Voters Sour on the U.S. Economy

Dr. Munr Kazmir
4 min readNov 26, 2023

Why?

Photo by Aldward Castillo on Unsplash.

While plenty of news and media outlets have attempted to downplay negative economic news over the past year, others have chosen to focus on positive economic indicators.

Behind Biden’s booming economy,” gushed Jon Skolnik for Salon on January 8, 2022. “The White House is touting a record unemployment rate. But what does that mean in the age of COVID?”

But while low unemployment numbers are better than the alternative, many working-class Americans are still struggling to cover basic expenses and necessities.

3 Reasons Biden’s Strong Economy Is Unpopular,” by Eric Levitz for the New Yorker this month.

Some media outlets seem determined to explain to the U.S. chattering classes all the reasons why Americans are so concerned about the economy.

While All Inflation Feels Bad, Housing Inflation Is the Worst,” announced Greg Ip for the Wall Street Journal on November 15, 2023. “For some, unaffordable homes undercut the American dream even more than high gasoline and food prices.”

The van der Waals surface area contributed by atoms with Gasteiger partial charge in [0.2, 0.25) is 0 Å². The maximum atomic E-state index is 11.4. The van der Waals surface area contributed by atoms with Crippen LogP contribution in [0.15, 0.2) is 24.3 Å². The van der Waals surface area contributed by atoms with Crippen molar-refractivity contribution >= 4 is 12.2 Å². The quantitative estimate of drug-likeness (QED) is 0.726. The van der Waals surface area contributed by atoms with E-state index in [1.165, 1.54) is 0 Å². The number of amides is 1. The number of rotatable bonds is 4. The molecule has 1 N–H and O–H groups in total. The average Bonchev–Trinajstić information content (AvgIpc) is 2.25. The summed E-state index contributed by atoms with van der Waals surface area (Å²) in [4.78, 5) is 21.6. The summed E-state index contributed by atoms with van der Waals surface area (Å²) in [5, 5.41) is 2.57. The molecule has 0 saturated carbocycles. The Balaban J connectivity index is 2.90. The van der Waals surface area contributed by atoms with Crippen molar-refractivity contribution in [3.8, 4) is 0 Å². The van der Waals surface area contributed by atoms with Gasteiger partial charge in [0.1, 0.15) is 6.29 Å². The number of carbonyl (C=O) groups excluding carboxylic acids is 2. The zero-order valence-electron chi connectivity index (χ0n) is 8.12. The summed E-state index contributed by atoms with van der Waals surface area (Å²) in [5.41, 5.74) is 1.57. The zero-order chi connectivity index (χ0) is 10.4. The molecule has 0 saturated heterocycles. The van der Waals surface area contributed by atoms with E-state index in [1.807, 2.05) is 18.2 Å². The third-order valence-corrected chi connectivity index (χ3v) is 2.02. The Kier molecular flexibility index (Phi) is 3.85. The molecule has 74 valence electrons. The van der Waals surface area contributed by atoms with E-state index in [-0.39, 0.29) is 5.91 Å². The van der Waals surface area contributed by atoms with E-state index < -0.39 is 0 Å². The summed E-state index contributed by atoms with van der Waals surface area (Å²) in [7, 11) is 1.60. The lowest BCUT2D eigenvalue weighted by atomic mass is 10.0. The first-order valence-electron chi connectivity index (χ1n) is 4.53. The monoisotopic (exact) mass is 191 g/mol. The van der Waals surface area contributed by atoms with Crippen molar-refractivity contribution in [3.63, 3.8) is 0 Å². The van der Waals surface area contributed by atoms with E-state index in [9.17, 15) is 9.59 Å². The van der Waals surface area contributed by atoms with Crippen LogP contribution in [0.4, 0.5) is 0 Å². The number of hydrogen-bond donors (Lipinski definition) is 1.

“Two weeks ago, I asked why Americans were in such a rotten mood when the data said the economy is in such good shape,” began Ip. “The disconnect has only grown since. Inflation, we just learned, eased in October, extending a two-week rally in stocks and bonds. And yet the University of Michigan’s index of consumer sentiment keeps falling.”

“It’s clear readers cared less about inflation dropping, which only meant prices were rising more slowly, than about the fact that the level of prices is painfully high compared with three years ago,” Ip concluded.

“Gasoline and groceries are a big part of your budget, and you buy them every week, so you notice when the price goes up — and stays up,” he noted. “Their prices have also risen especially steeply: 43% and 20%, respectively, since January 2021, versus 15% for the consumer-price index excluding food and energy.”

Political analysts fear that high inflation and inflated costs may erode support for incumbent candidates, including U.S. President Joe Biden, who is seeking reelection in 2024.

In Arizona, Bad Feelings About the Economy Sour Some Voters on Biden,” Jack Healy broke the bad news for the…

--

--